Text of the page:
And, another thing… which you may already have known but I came across it courtesy of Dan Brown’s ‘Origin’ (airport and plane reading). The FedEx sign has a subliminal arrow to illustrate speed and accuracy. We’ve seen so many trucks with this logo on and can’t, now, help but see the arrow every time. Subliminal messages are in a number of logos, of course. The Amazon A to Z arrow with a smile and dimple is another.
A brief exploration of a ‘back road’ reminded us of our first Road Trip two years ago on the Historic Route 66 – this time we were on Historic Route 30,
Final quirk, this evening was when we were reminded of the Native American heritage with the street sign where we’re staying.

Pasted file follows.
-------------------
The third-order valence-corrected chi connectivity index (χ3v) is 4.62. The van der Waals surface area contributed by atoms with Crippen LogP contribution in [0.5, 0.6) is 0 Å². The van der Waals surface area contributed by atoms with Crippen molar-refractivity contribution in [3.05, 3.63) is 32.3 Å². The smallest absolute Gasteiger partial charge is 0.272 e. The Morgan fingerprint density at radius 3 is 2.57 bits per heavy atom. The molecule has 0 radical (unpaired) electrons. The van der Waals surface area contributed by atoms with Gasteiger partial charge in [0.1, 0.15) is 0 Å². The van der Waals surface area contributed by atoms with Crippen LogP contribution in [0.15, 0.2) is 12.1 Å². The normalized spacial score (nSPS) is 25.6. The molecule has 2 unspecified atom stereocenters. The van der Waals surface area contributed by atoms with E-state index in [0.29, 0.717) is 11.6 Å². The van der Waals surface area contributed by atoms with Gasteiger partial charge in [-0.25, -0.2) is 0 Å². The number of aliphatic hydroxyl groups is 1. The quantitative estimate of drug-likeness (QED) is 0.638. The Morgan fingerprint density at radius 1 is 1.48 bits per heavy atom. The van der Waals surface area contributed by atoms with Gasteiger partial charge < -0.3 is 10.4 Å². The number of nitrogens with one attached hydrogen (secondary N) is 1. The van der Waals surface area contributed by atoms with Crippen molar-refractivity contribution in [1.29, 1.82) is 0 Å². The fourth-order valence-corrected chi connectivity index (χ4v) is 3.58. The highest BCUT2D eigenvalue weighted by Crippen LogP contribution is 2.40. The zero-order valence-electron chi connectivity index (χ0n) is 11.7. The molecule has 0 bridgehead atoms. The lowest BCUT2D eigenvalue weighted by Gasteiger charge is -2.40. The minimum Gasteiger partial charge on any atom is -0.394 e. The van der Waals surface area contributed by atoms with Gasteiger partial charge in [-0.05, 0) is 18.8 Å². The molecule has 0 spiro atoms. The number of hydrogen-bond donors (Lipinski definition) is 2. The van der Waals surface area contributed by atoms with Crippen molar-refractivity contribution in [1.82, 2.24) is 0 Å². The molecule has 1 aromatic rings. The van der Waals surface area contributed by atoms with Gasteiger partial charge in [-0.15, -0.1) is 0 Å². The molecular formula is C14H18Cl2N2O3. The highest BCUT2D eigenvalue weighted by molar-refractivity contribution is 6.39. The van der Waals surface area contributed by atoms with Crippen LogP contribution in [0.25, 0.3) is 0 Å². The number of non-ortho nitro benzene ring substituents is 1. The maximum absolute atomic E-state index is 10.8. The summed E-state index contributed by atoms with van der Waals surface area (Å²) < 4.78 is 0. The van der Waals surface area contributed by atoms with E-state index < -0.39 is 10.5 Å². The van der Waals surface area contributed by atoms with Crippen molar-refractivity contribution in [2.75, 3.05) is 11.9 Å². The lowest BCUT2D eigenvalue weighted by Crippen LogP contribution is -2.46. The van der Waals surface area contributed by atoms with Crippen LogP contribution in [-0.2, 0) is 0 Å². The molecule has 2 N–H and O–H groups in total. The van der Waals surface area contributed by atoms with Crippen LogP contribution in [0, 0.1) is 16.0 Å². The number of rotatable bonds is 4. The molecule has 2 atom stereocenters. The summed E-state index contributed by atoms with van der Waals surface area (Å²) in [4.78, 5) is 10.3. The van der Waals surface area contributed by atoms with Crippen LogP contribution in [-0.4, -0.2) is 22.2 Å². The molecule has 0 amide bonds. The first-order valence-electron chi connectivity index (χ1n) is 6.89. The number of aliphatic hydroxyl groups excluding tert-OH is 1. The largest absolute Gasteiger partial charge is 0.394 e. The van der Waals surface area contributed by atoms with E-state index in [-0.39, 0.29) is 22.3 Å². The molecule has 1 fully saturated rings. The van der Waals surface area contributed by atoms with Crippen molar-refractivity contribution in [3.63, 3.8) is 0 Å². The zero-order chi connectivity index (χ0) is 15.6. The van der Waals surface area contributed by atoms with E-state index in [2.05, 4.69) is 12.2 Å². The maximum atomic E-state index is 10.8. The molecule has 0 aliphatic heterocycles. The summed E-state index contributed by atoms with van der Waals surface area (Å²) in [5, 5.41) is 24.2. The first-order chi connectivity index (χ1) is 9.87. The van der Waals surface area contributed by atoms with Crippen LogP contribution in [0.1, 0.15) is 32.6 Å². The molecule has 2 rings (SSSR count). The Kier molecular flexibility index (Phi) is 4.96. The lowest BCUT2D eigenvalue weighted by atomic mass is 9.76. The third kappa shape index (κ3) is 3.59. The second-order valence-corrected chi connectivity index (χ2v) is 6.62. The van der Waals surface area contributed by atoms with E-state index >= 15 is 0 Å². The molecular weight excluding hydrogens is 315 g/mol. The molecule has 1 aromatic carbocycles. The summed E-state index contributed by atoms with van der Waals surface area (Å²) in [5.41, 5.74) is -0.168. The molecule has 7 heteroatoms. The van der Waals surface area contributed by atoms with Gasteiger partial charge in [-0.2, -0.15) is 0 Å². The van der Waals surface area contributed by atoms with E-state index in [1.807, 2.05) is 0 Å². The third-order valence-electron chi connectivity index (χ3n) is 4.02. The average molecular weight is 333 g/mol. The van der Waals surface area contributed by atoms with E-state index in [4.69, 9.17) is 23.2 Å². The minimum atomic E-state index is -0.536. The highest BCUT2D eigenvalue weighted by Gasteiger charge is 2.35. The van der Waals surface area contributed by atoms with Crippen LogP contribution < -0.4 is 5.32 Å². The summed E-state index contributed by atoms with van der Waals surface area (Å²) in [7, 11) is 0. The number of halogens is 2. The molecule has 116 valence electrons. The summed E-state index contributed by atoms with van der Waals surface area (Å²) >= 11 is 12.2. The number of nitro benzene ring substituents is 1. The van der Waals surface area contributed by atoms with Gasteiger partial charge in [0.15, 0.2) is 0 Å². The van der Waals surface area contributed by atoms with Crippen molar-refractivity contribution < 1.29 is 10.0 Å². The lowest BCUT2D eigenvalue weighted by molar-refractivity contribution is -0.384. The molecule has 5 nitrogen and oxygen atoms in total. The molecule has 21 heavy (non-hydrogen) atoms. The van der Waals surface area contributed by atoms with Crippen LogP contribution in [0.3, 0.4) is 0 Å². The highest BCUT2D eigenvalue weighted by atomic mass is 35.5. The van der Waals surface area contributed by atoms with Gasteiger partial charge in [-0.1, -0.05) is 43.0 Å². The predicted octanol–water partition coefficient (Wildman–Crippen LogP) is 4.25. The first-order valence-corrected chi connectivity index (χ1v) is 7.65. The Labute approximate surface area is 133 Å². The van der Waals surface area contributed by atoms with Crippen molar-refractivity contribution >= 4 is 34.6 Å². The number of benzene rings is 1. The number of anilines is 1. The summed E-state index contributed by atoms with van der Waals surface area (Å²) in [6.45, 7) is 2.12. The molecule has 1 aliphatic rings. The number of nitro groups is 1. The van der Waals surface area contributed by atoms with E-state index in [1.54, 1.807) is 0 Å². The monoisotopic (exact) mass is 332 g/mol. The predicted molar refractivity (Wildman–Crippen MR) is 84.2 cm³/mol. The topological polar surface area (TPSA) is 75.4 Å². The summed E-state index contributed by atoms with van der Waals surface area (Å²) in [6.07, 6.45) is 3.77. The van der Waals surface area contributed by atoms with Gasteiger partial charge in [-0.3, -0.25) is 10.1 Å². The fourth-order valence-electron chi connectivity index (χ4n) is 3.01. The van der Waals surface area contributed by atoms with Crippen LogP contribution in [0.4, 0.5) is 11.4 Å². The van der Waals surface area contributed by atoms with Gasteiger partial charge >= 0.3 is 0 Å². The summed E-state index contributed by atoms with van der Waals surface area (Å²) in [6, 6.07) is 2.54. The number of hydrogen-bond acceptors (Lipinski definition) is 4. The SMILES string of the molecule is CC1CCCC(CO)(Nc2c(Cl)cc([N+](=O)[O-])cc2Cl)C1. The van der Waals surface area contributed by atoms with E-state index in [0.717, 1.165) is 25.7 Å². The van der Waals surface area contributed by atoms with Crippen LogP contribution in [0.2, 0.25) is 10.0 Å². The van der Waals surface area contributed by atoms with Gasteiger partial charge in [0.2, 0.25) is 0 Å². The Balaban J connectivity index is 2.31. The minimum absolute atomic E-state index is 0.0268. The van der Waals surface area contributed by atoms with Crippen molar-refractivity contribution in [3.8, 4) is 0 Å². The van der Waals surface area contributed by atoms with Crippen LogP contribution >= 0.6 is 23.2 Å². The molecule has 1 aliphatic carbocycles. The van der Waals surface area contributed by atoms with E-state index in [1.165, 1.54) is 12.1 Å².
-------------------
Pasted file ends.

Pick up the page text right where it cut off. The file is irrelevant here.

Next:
Not quirky but serendipitous as we noted that some live music was going to be played down the road. Good food, decent beer and a tremendous writer, guitarist, vocalist called Matt Coughlin! He reminded me of a young Ralph McTell and I told him so. He appreciated the compliment. He was so honest and real. He’d brought his wife and two children with him – they played with toy dinosaurs. After the first two songs, his moccasins were removed and his bare feet stood on outdoor paving as, I suspect they often do.
Another good day.